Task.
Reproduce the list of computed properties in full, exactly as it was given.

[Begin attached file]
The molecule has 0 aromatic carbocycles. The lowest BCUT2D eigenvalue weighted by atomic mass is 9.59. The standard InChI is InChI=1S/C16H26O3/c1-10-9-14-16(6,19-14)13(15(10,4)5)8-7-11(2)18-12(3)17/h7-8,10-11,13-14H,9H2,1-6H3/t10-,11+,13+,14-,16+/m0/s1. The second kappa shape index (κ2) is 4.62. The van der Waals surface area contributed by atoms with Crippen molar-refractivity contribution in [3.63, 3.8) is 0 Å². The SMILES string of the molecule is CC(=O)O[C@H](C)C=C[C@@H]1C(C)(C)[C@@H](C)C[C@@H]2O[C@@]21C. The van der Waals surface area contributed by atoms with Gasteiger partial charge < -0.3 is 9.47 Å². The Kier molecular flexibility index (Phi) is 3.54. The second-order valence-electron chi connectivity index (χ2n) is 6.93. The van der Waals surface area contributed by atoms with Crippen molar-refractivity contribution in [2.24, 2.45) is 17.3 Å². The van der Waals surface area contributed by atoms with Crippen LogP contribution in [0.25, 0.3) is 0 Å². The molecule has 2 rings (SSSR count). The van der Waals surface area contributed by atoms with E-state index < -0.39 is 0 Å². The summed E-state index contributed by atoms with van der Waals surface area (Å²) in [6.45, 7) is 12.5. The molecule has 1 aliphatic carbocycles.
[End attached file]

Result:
The molecule has 0 aromatic carbocycles. The lowest BCUT2D eigenvalue weighted by atomic mass is 9.59. The standard InChI is InChI=1S/C16H26O3/c1-10-9-14-16(6,19-14)13(15(10,4)5)8-7-11(2)18-12(3)17/h7-8,10-11,13-14H,9H2,1-6H3/t10-,11+,13+,14-,16+/m0/s1. The second kappa shape index (κ2) is 4.62. The van der Waals surface area contributed by atoms with Crippen molar-refractivity contribution in [3.63, 3.8) is 0 Å². The SMILES string of the molecule is CC(=O)O[C@H](C)C=C[C@@H]1C(C)(C)[C@@H](C)C[C@@H]2O[C@@]21C. The van der Waals surface area contributed by atoms with Gasteiger partial charge < -0.3 is 9.47 Å². The Kier molecular flexibility index (Phi) is 3.54. The second-order valence-electron chi connectivity index (χ2n) is 6.93. The van der Waals surface area contributed by atoms with Crippen molar-refractivity contribution in [2.24, 2.45) is 17.3 Å². The van der Waals surface area contributed by atoms with Crippen LogP contribution in [0.25, 0.3) is 0 Å². The molecule has 2 rings (SSSR count). The van der Waals surface area contributed by atoms with E-state index < -0.39 is 0 Å². The summed E-state index contributed by atoms with van der Waals surface area (Å²) in [6.45, 7) is 12.5. The molecule has 1 aliphatic carbocycles.